Jessica Marsden’s scene cover “Catcher in the Writing Class” (11/2) drew much-needed attention to the problematic nature of Yale’s creative writing courses.
If I’m not mistaken, her article itself was written for a writing course (or closely mimicked the style of pieces produced in the writing courses) because Marsden — a former Yale Daily News managing editor — is herself a member of the “writing elite” who are able to make it through the English department’s staggeringly selective application process.
It’s no secret that the acceptance and wait lists for Fred Strebeigh, Anne Fadiman and Steven Brill’s creative nonfiction courses this semester were overwhelmed by names from the mastheads of the YDN, the YDN magazine, The New Journal and the Yale Lit.
What’s disturbing about this is not simply that it is a self-enforcing cycle, as Marsden rightly suggests, nor that these writers are categorically undeserving, which is untrue. What distresses me is that for many college students, writing is and should be a highly personal endeavor. The pieces put forth for public consumption in campus publications are not at all completely representative of the Yale student body’s capacity for creativity, and I believe it is the department’s responsibility to seek out those who consider writing to be first and foremost a private experiment in addition to those who are already ready to be published.
We are all relatively young and inexperienced writers. It is sad to think of how many talented students fall through the cracks because they are still exploring their creative possibilities instead of choosing to prematurely make a name for themselves in the high-achieving climate of Yale journalism.
As a junior who does not write for any of the above-named publications, I do not presume that all of my writing has reached a polished level. In fact, some of what I submit for writing course applications has not yet been read by anybody other than myself, which may be very obvious. Nonetheless, it was disheartening to read Marsden’s article and realize that instead of searching for whatever potential might be buried in unpublished pieces, the instructors of writing courses look for work that has made it through rounds of brainstorming and editing by campus publications and has already been smoothed of all imperfections into a homogenized final product.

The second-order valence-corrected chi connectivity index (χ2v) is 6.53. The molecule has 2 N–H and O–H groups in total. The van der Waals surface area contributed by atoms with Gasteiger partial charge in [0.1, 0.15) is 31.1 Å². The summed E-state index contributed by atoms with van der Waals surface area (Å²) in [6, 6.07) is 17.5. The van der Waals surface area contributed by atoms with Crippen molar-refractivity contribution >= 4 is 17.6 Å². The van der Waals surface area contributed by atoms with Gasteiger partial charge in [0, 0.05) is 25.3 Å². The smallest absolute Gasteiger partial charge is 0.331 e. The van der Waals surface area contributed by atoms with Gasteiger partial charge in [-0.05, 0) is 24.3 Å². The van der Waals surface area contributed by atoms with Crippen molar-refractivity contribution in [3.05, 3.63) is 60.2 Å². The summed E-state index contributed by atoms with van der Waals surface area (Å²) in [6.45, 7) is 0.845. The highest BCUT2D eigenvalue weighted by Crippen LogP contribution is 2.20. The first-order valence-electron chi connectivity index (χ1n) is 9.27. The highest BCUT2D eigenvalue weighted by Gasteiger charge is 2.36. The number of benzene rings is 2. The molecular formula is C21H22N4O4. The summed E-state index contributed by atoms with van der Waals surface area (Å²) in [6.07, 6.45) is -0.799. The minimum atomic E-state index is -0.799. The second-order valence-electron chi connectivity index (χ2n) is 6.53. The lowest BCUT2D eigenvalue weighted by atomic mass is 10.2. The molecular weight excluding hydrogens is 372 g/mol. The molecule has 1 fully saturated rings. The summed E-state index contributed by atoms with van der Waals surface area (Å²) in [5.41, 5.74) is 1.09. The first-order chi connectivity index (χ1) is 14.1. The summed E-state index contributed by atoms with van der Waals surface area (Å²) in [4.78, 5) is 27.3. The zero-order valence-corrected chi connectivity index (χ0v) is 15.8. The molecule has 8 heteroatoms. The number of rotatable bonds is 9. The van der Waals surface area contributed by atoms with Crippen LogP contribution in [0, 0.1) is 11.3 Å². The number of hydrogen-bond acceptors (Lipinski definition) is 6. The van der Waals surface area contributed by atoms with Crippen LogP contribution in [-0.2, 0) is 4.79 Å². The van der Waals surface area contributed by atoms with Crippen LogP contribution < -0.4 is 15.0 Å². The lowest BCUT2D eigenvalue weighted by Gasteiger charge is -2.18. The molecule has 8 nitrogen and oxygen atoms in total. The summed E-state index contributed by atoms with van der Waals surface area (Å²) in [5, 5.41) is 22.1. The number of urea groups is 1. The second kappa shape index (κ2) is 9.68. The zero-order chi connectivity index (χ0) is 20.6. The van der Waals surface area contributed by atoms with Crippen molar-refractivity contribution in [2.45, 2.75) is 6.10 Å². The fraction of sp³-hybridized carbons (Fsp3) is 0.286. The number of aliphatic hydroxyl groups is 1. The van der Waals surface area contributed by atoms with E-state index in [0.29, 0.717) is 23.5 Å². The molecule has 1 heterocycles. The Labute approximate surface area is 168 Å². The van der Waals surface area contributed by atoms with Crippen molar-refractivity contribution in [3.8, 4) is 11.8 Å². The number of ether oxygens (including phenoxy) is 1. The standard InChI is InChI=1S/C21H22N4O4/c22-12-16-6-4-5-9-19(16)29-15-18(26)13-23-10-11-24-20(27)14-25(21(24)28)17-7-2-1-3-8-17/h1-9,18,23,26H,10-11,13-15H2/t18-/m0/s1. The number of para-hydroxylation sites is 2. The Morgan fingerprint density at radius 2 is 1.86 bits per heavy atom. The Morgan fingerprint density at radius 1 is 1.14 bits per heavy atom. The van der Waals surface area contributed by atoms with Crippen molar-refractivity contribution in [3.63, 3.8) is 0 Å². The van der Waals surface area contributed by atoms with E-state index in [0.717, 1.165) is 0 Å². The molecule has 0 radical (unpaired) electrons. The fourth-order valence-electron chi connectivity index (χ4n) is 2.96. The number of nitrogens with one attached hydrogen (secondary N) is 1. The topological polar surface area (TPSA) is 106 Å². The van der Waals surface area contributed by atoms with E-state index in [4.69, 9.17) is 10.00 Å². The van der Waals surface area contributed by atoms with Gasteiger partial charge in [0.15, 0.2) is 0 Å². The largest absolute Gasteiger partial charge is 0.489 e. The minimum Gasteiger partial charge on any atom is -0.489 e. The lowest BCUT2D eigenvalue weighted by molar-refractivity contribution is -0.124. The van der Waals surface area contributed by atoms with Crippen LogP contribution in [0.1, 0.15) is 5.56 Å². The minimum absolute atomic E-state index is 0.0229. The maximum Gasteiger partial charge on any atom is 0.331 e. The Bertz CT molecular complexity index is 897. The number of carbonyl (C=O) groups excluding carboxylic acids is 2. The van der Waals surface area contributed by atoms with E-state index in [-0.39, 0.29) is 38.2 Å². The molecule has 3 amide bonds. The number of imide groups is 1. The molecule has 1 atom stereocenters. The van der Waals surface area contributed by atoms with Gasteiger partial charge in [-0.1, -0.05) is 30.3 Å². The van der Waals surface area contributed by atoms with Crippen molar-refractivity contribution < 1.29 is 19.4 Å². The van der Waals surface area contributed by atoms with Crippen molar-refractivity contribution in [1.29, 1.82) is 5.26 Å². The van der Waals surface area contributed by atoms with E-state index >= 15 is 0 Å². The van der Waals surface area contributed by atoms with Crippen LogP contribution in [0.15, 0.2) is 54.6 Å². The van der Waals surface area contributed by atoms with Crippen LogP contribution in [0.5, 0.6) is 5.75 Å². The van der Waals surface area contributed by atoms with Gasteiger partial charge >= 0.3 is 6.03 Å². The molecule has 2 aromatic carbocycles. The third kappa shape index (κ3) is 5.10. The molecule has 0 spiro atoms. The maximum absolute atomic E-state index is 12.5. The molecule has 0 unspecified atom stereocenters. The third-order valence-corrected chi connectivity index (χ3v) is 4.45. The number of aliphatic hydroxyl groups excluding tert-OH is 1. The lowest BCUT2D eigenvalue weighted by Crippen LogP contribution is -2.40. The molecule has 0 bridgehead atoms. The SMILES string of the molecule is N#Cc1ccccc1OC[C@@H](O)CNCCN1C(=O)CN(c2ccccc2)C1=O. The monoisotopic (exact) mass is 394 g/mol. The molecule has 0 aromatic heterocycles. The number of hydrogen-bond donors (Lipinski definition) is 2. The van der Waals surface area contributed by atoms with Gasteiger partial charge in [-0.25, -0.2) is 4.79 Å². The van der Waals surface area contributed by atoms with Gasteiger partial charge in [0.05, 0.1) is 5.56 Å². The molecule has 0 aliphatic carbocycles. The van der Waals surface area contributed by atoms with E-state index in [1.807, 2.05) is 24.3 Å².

I would understand this selection philosophy if we were applying to work for a national newsmagazine or submitting a nonfiction manuscript to a publishing company. But this is school, and we are still learning our craft. At the point where the tone of pieces that are “successful” at getting into Yale’s writing workshops has already been determined by existing campus publications, we will never progress as writers. It is up to the instructors of writing courses to look beyond the scope of what is currently published in the papers and magazines on campus and encourage submission of genuinely imaginative work, stuff that does not spring from a topic assigned by an editor or a desire to imitate a certain predetermined style.
As it stands, there is a clear problem in the writing course selection process, but it is one that may be remedied.
Most English majors know the English department annually awards a number of writing prizes for submissions of coursework, creative nonfiction and poetry. The difference between applying for these prizes and applying for writing courses is that the department awards must be entered and judged under a pseudonym. Perhaps it is time writing course applicants also be judged anonymously, without knowledge of a writer’s position in the hierarchy of Yale journalism, nor of the publications in which his or her writing samples previously appeared. It is the fairer way, but even this might not be a solution until we all admit that a nonfiction course should be designed to help us aim higher than our surrounding journalistic models, not conform to them.
Hannah Shearer is a junior in Calhoun College.